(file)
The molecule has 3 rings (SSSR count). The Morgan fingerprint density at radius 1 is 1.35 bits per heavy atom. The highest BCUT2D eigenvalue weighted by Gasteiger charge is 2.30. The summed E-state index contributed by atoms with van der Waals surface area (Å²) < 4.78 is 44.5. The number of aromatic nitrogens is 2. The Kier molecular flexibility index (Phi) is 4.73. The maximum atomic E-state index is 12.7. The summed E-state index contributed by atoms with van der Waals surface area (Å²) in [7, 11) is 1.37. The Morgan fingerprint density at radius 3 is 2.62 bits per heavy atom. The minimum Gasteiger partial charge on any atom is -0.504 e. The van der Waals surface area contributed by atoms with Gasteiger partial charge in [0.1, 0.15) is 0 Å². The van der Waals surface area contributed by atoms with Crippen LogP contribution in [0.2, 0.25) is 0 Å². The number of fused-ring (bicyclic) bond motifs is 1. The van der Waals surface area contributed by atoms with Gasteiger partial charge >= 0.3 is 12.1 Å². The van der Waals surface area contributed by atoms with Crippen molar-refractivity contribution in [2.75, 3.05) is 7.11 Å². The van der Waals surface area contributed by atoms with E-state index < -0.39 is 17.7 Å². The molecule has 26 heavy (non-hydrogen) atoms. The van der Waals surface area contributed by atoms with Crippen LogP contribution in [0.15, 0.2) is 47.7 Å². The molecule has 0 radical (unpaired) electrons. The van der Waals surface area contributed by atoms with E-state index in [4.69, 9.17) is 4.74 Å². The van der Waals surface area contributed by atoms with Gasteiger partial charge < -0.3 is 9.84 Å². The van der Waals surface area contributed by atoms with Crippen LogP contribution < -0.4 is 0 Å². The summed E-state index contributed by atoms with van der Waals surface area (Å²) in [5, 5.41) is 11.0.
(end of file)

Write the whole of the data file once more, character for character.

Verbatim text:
The molecule has 3 rings (SSSR count). The Morgan fingerprint density at radius 1 is 1.35 bits per heavy atom. The highest BCUT2D eigenvalue weighted by Gasteiger charge is 2.30. The summed E-state index contributed by atoms with van der Waals surface area (Å²) < 4.78 is 44.5. The number of aromatic nitrogens is 2. The Kier molecular flexibility index (Phi) is 4.73. The maximum atomic E-state index is 12.7. The summed E-state index contributed by atoms with van der Waals surface area (Å²) in [7, 11) is 1.37. The Morgan fingerprint density at radius 3 is 2.62 bits per heavy atom. The minimum Gasteiger partial charge on any atom is -0.504 e. The van der Waals surface area contributed by atoms with Gasteiger partial charge in [0.1, 0.15) is 0 Å². The van der Waals surface area contributed by atoms with Crippen LogP contribution in [0.2, 0.25) is 0 Å². The number of fused-ring (bicyclic) bond motifs is 1. The van der Waals surface area contributed by atoms with Gasteiger partial charge >= 0.3 is 12.1 Å². The van der Waals surface area contributed by atoms with Crippen molar-refractivity contribution in [2.75, 3.05) is 7.11 Å². The van der Waals surface area contributed by atoms with E-state index < -0.39 is 17.7 Å². The molecule has 26 heavy (non-hydrogen) atoms. The van der Waals surface area contributed by atoms with Crippen LogP contribution in [0.15, 0.2) is 47.7 Å². The molecule has 0 radical (unpaired) electrons. The van der Waals surface area contributed by atoms with E-state index in [4.69, 9.17) is 4.74 Å². The van der Waals surface area contributed by atoms with Gasteiger partial charge < -0.3 is 9.84 Å². The van der Waals surface area contributed by atoms with Crippen LogP contribution < -0.4 is 0 Å². The summed E-state index contributed by atoms with van der Waals surface area (Å²) in [5, 5.41) is 11.0.